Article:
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Bulgaria marks 95th birth anniversary of renowned conductor Ruslan Raichev





Renowned Bulgarian conductor Ruslan Raichev had a serious contribution to his country’s music and culture. He was born in Italy on May 5, 1919. His career was predetermined, because he was the son of world famous tenor Petar Raichev. The artistic atmosphere of his childhood also contributed a lot to his choice.  World famous conductors such as Arturo Toscanini and Sergei Prokofiev used to visit his father at their home. Thus, Ruslan Raichev started to attend piano lessons at the Giuseppe Verdi Music Conservatory in Milan. “I was never forced to play, because music always brought me great pleasure”, Ruslan Raichev used to say.

СнимкаIn 1932 his family returned to Bulgaria and he continued to play the piano in the classes of Professor Panka Pelishek and Professor Andrey Stoyanov. Later Ruslan Raichev graduated the Music Academy in Vienna, majoring in conductorship and piano. In an interview preserved in the BNR golden archives, Ruslan Raichev remembers his teacher- world renowned conductor Karl Böhm.

“Karl Böhm headed the conductorship master class at the Vienna Conservatory and when he accepted the proposal to become head conductor of the Vienna Opera, I immediately joined him as a trainee. Our teamwork brought me both joy and grief, because he was a very demanding teacher. I was lacking self-confidence each time he criticized me on my work. However, I owe him a lot. I had the chance to see some of the best European conductors at the Vienna Opera. I was close to the members of the Vienna Philharmonic Orchestra and participated at music shows conducted by Richard Strauss himself.”

Ruslan Raichev’s debut as a conductor was held in 1944 at the Opera Theatre in Kaliningrad, Russia. Mr Raichev returned to Bulgaria at the same time. For three consecutive years (from 1946 until 1948) he laid the foundations of the Varna Philharmonic Orchestra and the Music Theatre in Sofia. He was the co-finder of the Sofia Music Theatre together with Sasha Popov and Stefan Makedonski. In the beginning of the 1950’s he departed to Plovdiv where his long cooperation with the Plovdiv Philharmonic Orchestra began. Here is what Ruslan Raichev told RB about this period of his career.

“My work in Plovdiv left a very deep mark in my career. I departed to “The City of the Seven Hills” with the ambition of a young conductor who had gained significant experience. I found at the Plovdiv Symphonic Orchestra many polite and serious people with very high professional qualities who met my demands and expectations. We had many interesting achievements in our joint activity. We also made thousands of music premieres. ”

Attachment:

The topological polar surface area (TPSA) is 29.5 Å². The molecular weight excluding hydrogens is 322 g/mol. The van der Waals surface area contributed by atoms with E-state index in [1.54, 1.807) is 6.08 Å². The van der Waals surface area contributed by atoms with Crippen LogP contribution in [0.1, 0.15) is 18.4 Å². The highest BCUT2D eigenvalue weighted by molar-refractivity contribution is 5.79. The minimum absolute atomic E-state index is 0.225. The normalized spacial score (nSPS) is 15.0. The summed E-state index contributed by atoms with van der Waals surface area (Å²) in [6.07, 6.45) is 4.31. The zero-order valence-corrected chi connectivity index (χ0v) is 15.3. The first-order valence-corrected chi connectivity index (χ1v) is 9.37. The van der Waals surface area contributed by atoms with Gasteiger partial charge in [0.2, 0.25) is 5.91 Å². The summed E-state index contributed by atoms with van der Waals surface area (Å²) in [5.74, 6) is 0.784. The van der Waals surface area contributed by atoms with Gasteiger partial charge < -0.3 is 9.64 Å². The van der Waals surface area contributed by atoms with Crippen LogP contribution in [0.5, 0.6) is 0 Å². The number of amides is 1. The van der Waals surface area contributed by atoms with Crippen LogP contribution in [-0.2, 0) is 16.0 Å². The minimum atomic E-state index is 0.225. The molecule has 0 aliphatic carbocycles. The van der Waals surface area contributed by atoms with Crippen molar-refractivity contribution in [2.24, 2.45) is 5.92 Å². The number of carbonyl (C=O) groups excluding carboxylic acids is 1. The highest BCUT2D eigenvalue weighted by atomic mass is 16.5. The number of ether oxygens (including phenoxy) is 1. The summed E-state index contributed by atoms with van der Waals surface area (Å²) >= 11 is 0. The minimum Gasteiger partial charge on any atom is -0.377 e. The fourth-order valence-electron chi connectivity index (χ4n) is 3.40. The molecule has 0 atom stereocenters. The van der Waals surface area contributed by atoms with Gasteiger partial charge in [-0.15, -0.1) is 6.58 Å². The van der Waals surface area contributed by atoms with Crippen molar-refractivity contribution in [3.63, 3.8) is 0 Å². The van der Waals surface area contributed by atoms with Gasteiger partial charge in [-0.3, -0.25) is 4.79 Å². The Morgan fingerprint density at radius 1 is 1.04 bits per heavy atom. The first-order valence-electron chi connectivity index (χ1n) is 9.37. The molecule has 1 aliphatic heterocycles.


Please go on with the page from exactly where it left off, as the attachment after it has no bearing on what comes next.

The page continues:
In 1954 the Plovdiv Opera founded by Ruslan Raichev opened doors for the first time. Mr Raichev was also a director and head conductor of the Sofia Opera. In 1982 Ruslan Raichev became the first Bulgarian who received the Order of Chivalry in Art and Literature in France. Later he was awarded the Stara Planina Order awarded to citizens with particularly great merit to Bulgaria. Maestro Raichev died in 2006. Here is what else he said about his profession:

“The most difficult thing in our job is to make both your trainees and the audience understand your art. If conducting does not bring any pleasure to us, we can not make the audience happy. It is very important to have the right approach, so people can understand you well. It is not easy to be a conductor, because we work with people and everyone has a different character. When you grab the baton, you have to unite all of them and predispose them to do the right job and fulfill your requirements. Besides, the conductor has to possess a broad general knowledge and have a good ear for music. With regard to the opera conductor, I can say that he needs to be good pianist, too.”


The audio file contains the following works:

1 Aria Manon from the Manon Lescaut opera by Giacomo Puccini performed by Anna Tomova-Sintova and the Sofia Philharmonic Orchestra

2 overture of La belle Helene comic opera by Jacques Offenbach performed by the Plovdiv Philharmonic Orchestra

3 Horo Chain Dance from the Thracian Dances symphonic suite by Petko Stainov performed by the BNR Symphony Orchestra


English version: Kostadin Atanasov


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